When Hollywood producers cast a ring announcer in a boxing scene, they know there's only one man who can properly play the role: Michael Buffer.
Cast in more than 20 movies and television shows, from "Rocky" to "South Park" to the new movie "2012," Buffer, 65, gives the scene an authenticity viewers demand.
His booming voice, dashing good looks and natural charisma demand attention, while his catchphrase 'Let's Get Ready to Rumble,' makes him unforgettable.
Those five words -- 'Let's Get Ready to Rumble' -- have made Buffer the undisputed king of boxing ring announcers and a hugely successful entrepreneur.
By trademarking his catchphrase, Buffer has generated over $400 million in revenue, selling the rights to music, video games, merchandise and while making personal appearances. His business venture is so successful, Buffer doesn't even have to say his catchphrase to make money. He makes more from the trademark than he does announcing in the ring.
His catchphrase has brought Buffer more than just fame and fortune. It's also brought him family.
Raised by foster parents in Philadelphia, Buffer was re-united with his biological father and half-brothers in 1989 after his father saw him announcing on television. Buffer's half-brother Bruce is now his business partner and the announcer for the Ultimate Fight Championship (UFC), a mixed martial arts series.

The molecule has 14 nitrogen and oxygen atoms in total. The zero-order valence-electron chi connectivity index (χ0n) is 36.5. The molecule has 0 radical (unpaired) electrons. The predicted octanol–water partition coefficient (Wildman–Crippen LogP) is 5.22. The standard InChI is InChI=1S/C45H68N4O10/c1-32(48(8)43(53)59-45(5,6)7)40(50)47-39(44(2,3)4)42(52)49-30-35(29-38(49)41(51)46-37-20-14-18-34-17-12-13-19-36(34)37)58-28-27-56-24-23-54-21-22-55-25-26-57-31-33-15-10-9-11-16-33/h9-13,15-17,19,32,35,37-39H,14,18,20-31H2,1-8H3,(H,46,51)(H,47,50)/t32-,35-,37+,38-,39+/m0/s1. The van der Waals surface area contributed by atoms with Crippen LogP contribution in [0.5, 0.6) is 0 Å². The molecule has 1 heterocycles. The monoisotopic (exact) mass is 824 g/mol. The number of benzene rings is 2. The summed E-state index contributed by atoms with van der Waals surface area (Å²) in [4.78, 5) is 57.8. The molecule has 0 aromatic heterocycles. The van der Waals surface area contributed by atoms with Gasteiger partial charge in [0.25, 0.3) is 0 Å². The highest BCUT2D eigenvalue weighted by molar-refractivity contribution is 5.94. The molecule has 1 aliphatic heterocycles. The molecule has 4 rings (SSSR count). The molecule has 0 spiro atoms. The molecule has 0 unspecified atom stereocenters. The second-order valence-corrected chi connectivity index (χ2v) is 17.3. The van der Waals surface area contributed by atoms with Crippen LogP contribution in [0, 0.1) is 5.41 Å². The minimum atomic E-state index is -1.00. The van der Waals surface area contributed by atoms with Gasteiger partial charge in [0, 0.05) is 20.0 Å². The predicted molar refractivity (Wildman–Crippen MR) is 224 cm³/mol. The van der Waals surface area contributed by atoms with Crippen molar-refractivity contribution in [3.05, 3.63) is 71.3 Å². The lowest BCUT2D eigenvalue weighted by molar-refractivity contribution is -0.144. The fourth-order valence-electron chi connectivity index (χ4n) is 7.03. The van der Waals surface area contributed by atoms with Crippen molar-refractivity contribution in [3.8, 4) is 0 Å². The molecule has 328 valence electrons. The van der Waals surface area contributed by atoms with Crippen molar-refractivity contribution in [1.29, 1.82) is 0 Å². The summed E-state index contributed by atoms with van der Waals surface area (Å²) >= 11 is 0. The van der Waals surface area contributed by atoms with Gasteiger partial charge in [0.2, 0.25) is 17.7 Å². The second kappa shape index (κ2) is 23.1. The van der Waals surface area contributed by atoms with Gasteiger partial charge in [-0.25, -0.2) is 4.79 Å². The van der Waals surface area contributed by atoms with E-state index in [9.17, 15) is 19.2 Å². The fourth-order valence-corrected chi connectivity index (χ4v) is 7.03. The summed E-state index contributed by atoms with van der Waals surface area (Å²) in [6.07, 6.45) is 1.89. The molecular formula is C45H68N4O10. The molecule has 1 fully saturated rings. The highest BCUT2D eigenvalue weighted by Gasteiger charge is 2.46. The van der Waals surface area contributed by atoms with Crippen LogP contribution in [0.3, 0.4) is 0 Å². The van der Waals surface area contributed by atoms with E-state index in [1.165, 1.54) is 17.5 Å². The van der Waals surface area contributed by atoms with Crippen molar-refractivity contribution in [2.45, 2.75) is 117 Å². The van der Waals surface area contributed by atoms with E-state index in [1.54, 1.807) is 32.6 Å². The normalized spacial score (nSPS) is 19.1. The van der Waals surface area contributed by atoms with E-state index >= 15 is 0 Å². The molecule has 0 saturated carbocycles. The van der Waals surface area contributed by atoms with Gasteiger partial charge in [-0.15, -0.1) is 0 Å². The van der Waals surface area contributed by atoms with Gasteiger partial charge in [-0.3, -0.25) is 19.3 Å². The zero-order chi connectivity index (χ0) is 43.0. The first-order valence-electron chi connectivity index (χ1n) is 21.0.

But last year it nearly all came crashing down.
Buffer was diagnosed with throat cancer, the worst kind of disease imaginable for an announcer. His initial diagnosis required aggressive surgery and chemotherapy, which would almost certainly end his announcing career.
Buffer, however, got a reprieve. A second diagnosis called for a less invasive surgery that could potentially save his throat.
The surgery was a success, and today, Buffer is traveling the world again with his great voice and gangbuster trademark.
ABC's John Berman recently sat down with the iconic announcer at his home near Los Angeles to discuss Buffer's legendary career.
Berman: When someone says, 'Michael Buffer, what do you do for a living?,' how do you respond to that?
Buffer: I usually say sports announcer. Not broadcaster, but sports announcer.
Berman: And what does that mean exactly?
Buffer: Well, primarily, of course, boxing ring announcer. But, you know, I've been blessed with -- that being parleyed into doing the introductions for World Series and NBA playoffs and Stanley Cup games and home openers of major sports and colleges. So, you know, I got to introduce a lot of guys.
Berman: When you were growing up in, in Philadelphia, you said, 'I want to be the world's best-known introducer?'
Buffer: I had no clue that this would ever happen. I would watch the fights with my kids back in the early '80s, and a ring announcer in a fight announced the split decision. And he did it without the proper sequence, to give you the dramatic effect of -- 'and the winner by split decision,' pause, everybody waits and he gave away this -- the winner after two judges. And my oldest son said, 'Dad, you could do that.' And, and I thought, 'Well, yeah, OK. I'm a big fan. I can't afford a ticket, so maybe I could just get my way in to the ring that way.' And I came up with a sort of enhanced resume that said I had experience, and got my foot in the door and was quite terrible the first time. But I got another shot and it just took off, the power of television.